Last Wednesday, we closed the Derby Property Summit with the classic Clash track, ‘Should I Stay or Should I Go’?
Twenty-four hours later, the country decided to go, voting by a narrow margin to leave the EU.
Historians are already debating the importance of this event, comparing it to the Suez Crisis of 1956, right back to Henry VIII’s 16th century tussles with Europe.
Events are changing quickly but, as I write, there is a still a sense of disbelief (on all sides) tempered by growing recognition that actions have consequences.
I asked a couple who had voted to leave if they could give me the correct name of the country they had voted to leave the EU - United Kingdom of Great Britain and Northern Ireland – but they were totally unable to do so.
I only say this to illustrate a point that I made in this column in March, that the referendum decision would be based largely on emotion, as opposed to cold logic.
People may clamor for facts but, in the end, the vote was a simple act of faith.
We are where we are – and that is in unchartered territory, which we now need to navigate carefully (with a new captain due in the autumn) for the good of our economy and communities, as well as bearing some responsibility towards our European and global partners.
Since the vote, I’ve been asked repeatedly to comment on the impact of Brexit on inward investment.
Truth is, there is no simple answer.
I’d like to put aside the (hopefully) short-term fluctuations in stocks and in Sterling, as uncertainty will always fuel speculation. No doubt someone made a nice packet last Thursday night.
The crucial question is how do we prevent the current turbulence, or inertia, from becoming a medium - or even long-term, event?
Of course we have been here before.
In 2008, the collapse of Lehman Brothers led to catastrophic events and a consequent recession.
If you remember, the debate then was very much questioning what ‘shape’ the recession would take – ‘V-shape’ for quick recovery and ‘U-shape’ for a longer flat recovery.
In truth, we’re not long recovered and the trick now will be to avoid a blip becoming a dip and then that morphing into a full-blown recession.
Be under no illusion a recession would be a disaster for Derby, as the city has only recently started to be seen as a viable inward investment prospect, attracting £3bn over the last decade.
My early conversation with investors is mainly one of them being taken by surprise and not wanting to say too much until the confusion clears. However, none seem to be pretending it’s business as usual.
The 10% collapse of a currency, $2trillion global shock in shares, resignation of a Prime Minister and potential unraveling of the UK and EU did not a normal Friday make.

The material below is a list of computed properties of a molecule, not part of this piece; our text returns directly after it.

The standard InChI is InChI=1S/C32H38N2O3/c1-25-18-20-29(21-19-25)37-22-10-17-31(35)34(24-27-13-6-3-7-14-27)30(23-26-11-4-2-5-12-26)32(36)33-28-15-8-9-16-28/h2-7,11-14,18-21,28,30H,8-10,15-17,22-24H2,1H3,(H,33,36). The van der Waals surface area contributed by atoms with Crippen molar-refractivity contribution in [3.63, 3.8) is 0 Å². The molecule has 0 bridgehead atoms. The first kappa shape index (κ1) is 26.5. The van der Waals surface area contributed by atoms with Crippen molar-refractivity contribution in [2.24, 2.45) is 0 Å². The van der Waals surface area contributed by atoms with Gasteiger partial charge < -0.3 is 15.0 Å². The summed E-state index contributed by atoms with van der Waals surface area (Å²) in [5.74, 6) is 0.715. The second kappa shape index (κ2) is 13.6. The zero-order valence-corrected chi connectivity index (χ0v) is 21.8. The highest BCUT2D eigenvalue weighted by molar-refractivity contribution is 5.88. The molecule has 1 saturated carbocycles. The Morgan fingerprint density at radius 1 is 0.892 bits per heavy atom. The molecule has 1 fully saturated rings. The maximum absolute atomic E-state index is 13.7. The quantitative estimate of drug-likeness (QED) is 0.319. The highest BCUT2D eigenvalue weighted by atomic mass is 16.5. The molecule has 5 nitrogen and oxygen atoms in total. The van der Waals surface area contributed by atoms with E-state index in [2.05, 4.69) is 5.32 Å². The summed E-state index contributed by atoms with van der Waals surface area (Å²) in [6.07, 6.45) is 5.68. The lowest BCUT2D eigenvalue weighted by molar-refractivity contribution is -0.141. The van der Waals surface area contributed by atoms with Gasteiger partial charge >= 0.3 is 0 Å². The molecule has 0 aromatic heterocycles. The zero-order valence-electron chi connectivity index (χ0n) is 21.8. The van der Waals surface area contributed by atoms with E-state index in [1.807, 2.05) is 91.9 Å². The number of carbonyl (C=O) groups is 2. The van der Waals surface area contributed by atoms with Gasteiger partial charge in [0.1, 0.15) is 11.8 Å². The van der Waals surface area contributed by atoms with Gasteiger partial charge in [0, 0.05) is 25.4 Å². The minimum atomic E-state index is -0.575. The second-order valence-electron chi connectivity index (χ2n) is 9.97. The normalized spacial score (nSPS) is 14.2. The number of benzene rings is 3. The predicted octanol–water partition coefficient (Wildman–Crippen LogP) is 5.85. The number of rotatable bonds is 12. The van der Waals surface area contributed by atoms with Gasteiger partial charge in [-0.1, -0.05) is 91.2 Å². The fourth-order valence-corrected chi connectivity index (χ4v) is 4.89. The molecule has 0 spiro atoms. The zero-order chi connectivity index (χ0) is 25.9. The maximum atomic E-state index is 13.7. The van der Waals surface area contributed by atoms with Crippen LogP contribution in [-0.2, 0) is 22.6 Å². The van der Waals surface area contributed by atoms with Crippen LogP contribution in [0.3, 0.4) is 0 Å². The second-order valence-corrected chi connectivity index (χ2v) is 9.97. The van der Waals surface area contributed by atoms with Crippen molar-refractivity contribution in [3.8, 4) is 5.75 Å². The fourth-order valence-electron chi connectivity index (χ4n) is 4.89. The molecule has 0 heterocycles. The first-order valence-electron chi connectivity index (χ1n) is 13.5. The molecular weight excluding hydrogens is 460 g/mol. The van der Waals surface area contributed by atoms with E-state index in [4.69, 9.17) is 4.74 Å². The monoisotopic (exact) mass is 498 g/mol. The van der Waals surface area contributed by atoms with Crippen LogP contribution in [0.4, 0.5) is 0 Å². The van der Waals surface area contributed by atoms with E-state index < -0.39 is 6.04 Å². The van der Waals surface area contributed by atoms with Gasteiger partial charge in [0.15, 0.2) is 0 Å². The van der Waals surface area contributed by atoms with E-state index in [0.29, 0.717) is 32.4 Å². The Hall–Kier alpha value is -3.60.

At the Derby Property Summit our keynote speaker, Courtney Fingar, Editor-in-Chief of the Financial Times fDi magazine, outlined the risks of Brexit on international investment flows.
Her figures showed that the UK is a leader in this field, second only to the US, but that 60% of that investment is related to the UK being part of the single market. To retain this position the negotiated trade deal must maintain this access.
Locally, Bombardier, Rolls-Royce and Toyota have all issued very welcome and calming statements, hoping to help avoid turning a drama into a crisis.
Derby’s economy does trade globally so it is absolutely critical that effective trade deals with the EU and beyond are negotiated in good time and not just for the benefit of the big corporates, but also for the many SMEs in their direct and indirect supply chains.
The UK has decided to leave the EU and, as the East Midlands Chamber has said, government must now articulate its vision and define a credible roadmap for success outside the EU.
The country is split down the middle, the referendum is clear on what we are leaving, but not where we are going, and it may take a General Election to define this.
However, the longer the hiatus, the greater the hurt.
Finally, a major investment concern is the signal, now perceived by many internationally, that the UK has become an inward-looking and introspective small-island nation. We cannot become the Millwall (no-one likes us, we don’t care) of nations. There is no future in the globalised 21st century in a country closed for business.
Government and business need to be reaching out pro-actively, getting on planes to reassure customers and markets that a Brexit Britain remains a liberal, open, tolerant democracy, welcoming talent (immigrants) and investment from across the world.
Back in 2008, the ‘Keep Calm and Carry On’ motif from the World War became popular on posters, tea-towels and mugs.
It’s time to dust them off and capture that spirit.